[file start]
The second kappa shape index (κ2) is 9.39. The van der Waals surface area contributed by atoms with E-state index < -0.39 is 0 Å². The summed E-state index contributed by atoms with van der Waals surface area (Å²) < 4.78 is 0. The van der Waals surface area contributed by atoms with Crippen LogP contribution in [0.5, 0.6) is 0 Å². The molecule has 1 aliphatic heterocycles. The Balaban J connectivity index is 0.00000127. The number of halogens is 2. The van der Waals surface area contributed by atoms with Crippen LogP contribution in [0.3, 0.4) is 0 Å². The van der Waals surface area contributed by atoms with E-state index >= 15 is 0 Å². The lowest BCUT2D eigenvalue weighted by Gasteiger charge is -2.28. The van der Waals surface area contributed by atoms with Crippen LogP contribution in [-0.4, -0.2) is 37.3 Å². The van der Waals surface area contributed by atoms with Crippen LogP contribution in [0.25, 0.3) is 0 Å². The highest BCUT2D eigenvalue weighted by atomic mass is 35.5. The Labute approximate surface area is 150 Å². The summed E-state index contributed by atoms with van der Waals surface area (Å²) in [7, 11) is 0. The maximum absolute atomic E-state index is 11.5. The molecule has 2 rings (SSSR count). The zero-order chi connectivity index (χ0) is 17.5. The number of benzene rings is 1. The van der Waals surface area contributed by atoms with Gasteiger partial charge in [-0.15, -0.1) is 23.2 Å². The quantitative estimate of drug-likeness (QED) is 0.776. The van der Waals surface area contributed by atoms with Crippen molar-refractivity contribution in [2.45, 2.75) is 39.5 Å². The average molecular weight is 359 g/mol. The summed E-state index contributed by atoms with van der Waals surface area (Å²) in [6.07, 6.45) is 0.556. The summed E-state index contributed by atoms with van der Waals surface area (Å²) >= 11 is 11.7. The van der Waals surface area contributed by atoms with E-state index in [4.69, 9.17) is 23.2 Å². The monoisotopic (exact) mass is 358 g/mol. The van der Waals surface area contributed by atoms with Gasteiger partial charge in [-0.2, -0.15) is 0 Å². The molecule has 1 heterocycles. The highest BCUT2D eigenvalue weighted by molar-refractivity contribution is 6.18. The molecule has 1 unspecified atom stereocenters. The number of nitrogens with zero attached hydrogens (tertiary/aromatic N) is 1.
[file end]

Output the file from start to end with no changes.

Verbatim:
The second kappa shape index (κ2) is 9.39. The van der Waals surface area contributed by atoms with E-state index < -0.39 is 0 Å². The summed E-state index contributed by atoms with van der Waals surface area (Å²) < 4.78 is 0. The van der Waals surface area contributed by atoms with Crippen LogP contribution in [0.5, 0.6) is 0 Å². The molecule has 1 aliphatic heterocycles. The Balaban J connectivity index is 0.00000127. The number of halogens is 2. The van der Waals surface area contributed by atoms with Crippen LogP contribution in [0.3, 0.4) is 0 Å². The van der Waals surface area contributed by atoms with E-state index >= 15 is 0 Å². The lowest BCUT2D eigenvalue weighted by Gasteiger charge is -2.28. The van der Waals surface area contributed by atoms with Crippen LogP contribution in [-0.4, -0.2) is 37.3 Å². The van der Waals surface area contributed by atoms with Crippen LogP contribution in [0.25, 0.3) is 0 Å². The highest BCUT2D eigenvalue weighted by atomic mass is 35.5. The Labute approximate surface area is 150 Å². The summed E-state index contributed by atoms with van der Waals surface area (Å²) in [7, 11) is 0. The maximum absolute atomic E-state index is 11.5. The molecule has 2 rings (SSSR count). The zero-order chi connectivity index (χ0) is 17.5. The number of benzene rings is 1. The van der Waals surface area contributed by atoms with Gasteiger partial charge in [-0.15, -0.1) is 23.2 Å². The quantitative estimate of drug-likeness (QED) is 0.776. The van der Waals surface area contributed by atoms with Crippen molar-refractivity contribution in [2.45, 2.75) is 39.5 Å². The average molecular weight is 359 g/mol. The summed E-state index contributed by atoms with van der Waals surface area (Å²) in [6.07, 6.45) is 0.556. The summed E-state index contributed by atoms with van der Waals surface area (Å²) >= 11 is 11.7. The van der Waals surface area contributed by atoms with E-state index in [4.69, 9.17) is 23.2 Å². The monoisotopic (exact) mass is 358 g/mol. The van der Waals surface area contributed by atoms with Gasteiger partial charge in [-0.2, -0.15) is 0 Å². The molecule has 1 heterocycles. The highest BCUT2D eigenvalue weighted by molar-refractivity contribution is 6.18. The molecule has 1 unspecified atom stereocenters. The number of nitrogens with zero attached hydrogens (tertiary/aromatic N) is 1.